Aisha sits in front of a drab green tent in a camp set up for migrants near the Costa Rican border with Nicaragua. It is the rainy season, just as it would be 9,200 kilometers away in Aisha’s home in West Africa. Her journey has been full of tragedy, even before the moment two-years ago, when she decided out of sheer panic to flee her country. She’s passed through Brazil, Peru, Ecuador, Colombia, Panama and now here to this little outpost.
Smugglers, drug traffickers, seemingly impassible jungles – the journey would be hard enough under normal circumstances. Add to that the coronavirus. Migrants like Aisha travel through some of the countries hardest hit by the pandemic – Colombia, Brazil, Panama and Mexico among others – in order to reach the US, which has the highest number of Covid-19 cases in the world.
But the biggest impact of Covid-19 on the lives of migrants has been their ability to move at all. They can no longer transit through government checkpoints. In critical passage areas, migrants are told to stay put until the crisis passes. In Panama, they generally congregate informally in small towns, while in Costa Rica, they often live in government provided temporary shelters where groups such as the Red Cross provide services. Those who choose to avoid official checkpoints and shelters run the risk of even more abuse.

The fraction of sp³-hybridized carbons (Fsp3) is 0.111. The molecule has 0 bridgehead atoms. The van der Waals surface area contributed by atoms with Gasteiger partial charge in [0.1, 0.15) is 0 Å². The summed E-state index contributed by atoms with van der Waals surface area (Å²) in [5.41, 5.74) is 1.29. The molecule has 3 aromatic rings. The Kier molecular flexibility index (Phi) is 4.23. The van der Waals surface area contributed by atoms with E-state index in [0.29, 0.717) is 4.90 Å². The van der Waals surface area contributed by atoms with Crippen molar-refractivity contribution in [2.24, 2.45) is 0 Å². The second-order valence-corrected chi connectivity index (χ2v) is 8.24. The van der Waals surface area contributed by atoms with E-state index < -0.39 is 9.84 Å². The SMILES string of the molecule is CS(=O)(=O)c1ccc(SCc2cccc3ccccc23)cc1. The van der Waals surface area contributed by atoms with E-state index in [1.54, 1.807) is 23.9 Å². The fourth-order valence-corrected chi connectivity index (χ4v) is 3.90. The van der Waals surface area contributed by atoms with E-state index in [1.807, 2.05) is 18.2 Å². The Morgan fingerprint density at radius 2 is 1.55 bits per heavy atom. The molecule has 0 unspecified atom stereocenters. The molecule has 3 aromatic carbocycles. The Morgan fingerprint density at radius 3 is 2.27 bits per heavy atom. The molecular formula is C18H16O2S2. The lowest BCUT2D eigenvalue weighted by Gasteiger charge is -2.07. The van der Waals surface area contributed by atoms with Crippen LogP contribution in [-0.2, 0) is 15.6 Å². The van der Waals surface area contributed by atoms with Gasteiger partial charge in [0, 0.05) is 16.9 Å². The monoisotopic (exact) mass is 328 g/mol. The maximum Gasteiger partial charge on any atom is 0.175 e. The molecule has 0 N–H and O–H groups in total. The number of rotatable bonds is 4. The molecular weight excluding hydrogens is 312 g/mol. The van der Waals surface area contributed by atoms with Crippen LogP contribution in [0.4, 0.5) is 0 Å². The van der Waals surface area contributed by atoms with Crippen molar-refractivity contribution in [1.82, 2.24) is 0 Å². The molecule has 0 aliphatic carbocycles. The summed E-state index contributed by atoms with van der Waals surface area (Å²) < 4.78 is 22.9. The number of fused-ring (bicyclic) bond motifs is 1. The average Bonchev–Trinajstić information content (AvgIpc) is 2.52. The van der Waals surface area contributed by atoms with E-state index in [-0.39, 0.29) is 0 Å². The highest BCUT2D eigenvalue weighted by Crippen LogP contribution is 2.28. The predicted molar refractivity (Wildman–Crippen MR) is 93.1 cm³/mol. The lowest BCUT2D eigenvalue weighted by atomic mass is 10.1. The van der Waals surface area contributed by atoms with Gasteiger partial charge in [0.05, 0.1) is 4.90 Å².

In places like these, the Red Cross and other humanitarian organizations make an effort to keep people in the present. There are multiple activities: volleyball, football, calls to home, as well as critical services such as food and hygiene kits, psychological support and health and hygiene promotion.
In the absence of movement, memory takes over. Aisha thinks of home. It is the place where, until only a month or so before she fled, she had no plans beyond her work as a sociologist, her relationship with her husband in the military and raising her daughter. Now she is so afraid of what might happen to her if she returns to her country, she asks that her real name not be revealed.